Once upon a time in the office...

Scriberia storytelling

In my last post, I crabbed about the imagination-limiting boundaries of presentation software and envisioned a world without PowerPoint. But, because I work in a professional environment, I do understand that in most jobs, there exists a need to share your ideas with an audience from time to time. Whether you need to motivate, inform, persuade or pitch an idea, you will at some point have to stand up in front of a group and make your intentions known. Believe me, I get it.

And so do the people around you. The one crucial element of every presentation that usually gets the least amount of attention is the audience. They are people! And do you know what people love? People love stories. We loved them as children, we love them as adults, we love them because we are human beings, and storytelling is how we make sense of the confusing, contradictory, complicated, crazy world we live in.

Intuitively, we are all storytellers, but we have been taught that at work, a language of logic and statistics is more professional; that stories come across as too emotional and flippant; we stick to facts and figures. But when you stop to consider that the backbone of any business activity is making connections with and persuading other people, you can make the case for storytelling in our professional toolkit. With logic you have the ability to appeal only on an intellectual level—yet people are rarely inspired to act by reason alone. The truth is real emotions work better. Captivate your audience’s imaginations, employ empathy, and inspire sympathy. Instead of citing endless statistics and pointing to dizzying market projection graphs, how about simply telling the heroic story of your latest product launch? The arduous journey from so-so to fantastic? The time when you embraced a new way of working vanquished your enemies and achieved the golden prize? That’s a talk I would love to hear.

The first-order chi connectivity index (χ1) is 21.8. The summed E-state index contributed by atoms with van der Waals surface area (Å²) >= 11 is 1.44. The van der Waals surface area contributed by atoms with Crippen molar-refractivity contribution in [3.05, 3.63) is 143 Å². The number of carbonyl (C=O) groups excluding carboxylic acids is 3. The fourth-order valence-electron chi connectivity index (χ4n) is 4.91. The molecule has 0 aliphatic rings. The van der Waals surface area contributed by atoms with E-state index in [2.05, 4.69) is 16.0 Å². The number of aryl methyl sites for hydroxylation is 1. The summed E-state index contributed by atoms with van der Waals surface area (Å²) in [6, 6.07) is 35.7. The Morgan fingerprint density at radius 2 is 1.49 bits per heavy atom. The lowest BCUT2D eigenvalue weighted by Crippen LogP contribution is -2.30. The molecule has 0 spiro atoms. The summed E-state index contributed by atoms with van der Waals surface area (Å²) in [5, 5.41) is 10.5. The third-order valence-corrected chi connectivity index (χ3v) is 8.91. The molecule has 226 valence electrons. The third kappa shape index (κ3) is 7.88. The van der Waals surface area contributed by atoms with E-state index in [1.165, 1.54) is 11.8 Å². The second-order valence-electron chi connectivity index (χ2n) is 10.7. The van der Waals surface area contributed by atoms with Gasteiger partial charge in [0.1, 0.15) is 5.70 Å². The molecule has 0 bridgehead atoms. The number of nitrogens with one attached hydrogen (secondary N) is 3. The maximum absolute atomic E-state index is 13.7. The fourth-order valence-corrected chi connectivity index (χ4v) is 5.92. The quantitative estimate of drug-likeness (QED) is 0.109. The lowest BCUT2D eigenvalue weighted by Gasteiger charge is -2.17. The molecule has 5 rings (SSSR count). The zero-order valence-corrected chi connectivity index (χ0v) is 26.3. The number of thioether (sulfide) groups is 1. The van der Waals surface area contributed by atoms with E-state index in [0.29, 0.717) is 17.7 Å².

I’m not saying you have to manufacture tall tales; on the contrary you must tell the truth, because nothing is more powerful than the truth when it comes to capturing attention.

Start crafting your story by considering a few structural points. First, consider whose story it is. What is their point of view? Look at the world through those eyes and tell us what you see. Move to a different point of view (your supportive but skeptical business partner, your demanding and hard-to-please boss, the eager new hire on the team, the ordinary Joe who might lose his job) and the story might become more clear, more exciting, and the risks bigger. Without an obvious point of view, it’s difficult to become emotionally invested in a story, because you need to follow too many people around. Find a good vantage point and stick to it.

Good stories are always about conflict; don’t tone down your challenges in an attempt to seem cool. On the contrary, raise the stakes. Isn’t that why you are telling the story to begin with? To your audience it might seem to be a tale of how you revitalized your workforce and regained market share, but to you it was a life-or-death situation: change your ways or go out of business. Tell us about the people and the conflict.

Stories must have a beginning, middle and end. Think like a moviemaker and find the dramatic structure—you’re looking for an arc-like shape. Your starting point is the world as it is until an “inciting incident” (the conflict) occurs and provides a compelling reason for change. The action then slides downwards until the main character hits rock bottom (“we exhausted all options and had given up hope,”), until a moment of insight occurs (“then I realized if I just made a small change, I would be able to do what I set out to do,”), then an upward climb toward triumph until the goal is reached/villain is vanquished, and the hero finally returns in victory. The best stories have a moral at the end (the “so what”), and it’s that moment alone that will leave your audience perched on the edge of its seat, longing for a resolution.

In fact, if you start with that takeaway message in mind, the rest of the story will naturally fall into place. Stuck? Turn the arc upside down, flip it back to front, play with tension and timescales, heighten the emotions—does your story become more interesting?

The storytellers of old may have gathered around the fire to build their communities and illuminate the darkness of a mysterious time, but now there are many more people gathering around the flames, and social media stands in for the fire.

A great story will survive through its ability to provoke and inspire, and the enduring ones are related time and again because of the emotional response they achieve. While you might not be able to remember the facts, a good story will lodge itself forever in the heart. Tell one, and your audience will remember it happily ever after.